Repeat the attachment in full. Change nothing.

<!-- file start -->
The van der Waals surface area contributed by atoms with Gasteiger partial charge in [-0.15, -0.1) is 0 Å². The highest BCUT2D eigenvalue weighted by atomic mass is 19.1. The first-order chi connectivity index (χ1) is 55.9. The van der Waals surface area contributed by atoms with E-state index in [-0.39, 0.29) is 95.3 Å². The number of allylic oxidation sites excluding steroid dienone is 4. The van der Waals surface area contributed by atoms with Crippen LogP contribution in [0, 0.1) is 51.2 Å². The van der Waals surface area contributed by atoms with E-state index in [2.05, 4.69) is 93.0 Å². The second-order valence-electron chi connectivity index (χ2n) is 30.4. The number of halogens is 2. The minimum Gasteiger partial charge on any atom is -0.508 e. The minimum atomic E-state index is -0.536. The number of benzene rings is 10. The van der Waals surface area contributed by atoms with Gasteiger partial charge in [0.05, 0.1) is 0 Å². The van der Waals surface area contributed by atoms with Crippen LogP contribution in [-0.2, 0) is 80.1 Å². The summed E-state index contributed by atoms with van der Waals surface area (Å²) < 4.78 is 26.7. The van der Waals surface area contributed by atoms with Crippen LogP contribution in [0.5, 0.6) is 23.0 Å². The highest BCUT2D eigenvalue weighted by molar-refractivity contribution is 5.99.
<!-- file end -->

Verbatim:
The van der Waals surface area contributed by atoms with Gasteiger partial charge in [-0.15, -0.1) is 0 Å². The highest BCUT2D eigenvalue weighted by atomic mass is 19.1. The first-order chi connectivity index (χ1) is 55.9. The van der Waals surface area contributed by atoms with E-state index in [-0.39, 0.29) is 95.3 Å². The number of allylic oxidation sites excluding steroid dienone is 4. The van der Waals surface area contributed by atoms with Crippen LogP contribution in [0, 0.1) is 51.2 Å². The van der Waals surface area contributed by atoms with E-state index in [2.05, 4.69) is 93.0 Å². The second-order valence-electron chi connectivity index (χ2n) is 30.4. The number of halogens is 2. The minimum Gasteiger partial charge on any atom is -0.508 e. The minimum atomic E-state index is -0.536. The number of benzene rings is 10. The van der Waals surface area contributed by atoms with Gasteiger partial charge in [0.05, 0.1) is 0 Å². The van der Waals surface area contributed by atoms with Crippen LogP contribution in [-0.2, 0) is 80.1 Å². The summed E-state index contributed by atoms with van der Waals surface area (Å²) < 4.78 is 26.7. The van der Waals surface area contributed by atoms with Crippen LogP contribution in [0.5, 0.6) is 23.0 Å². The highest BCUT2D eigenvalue weighted by molar-refractivity contribution is 5.99.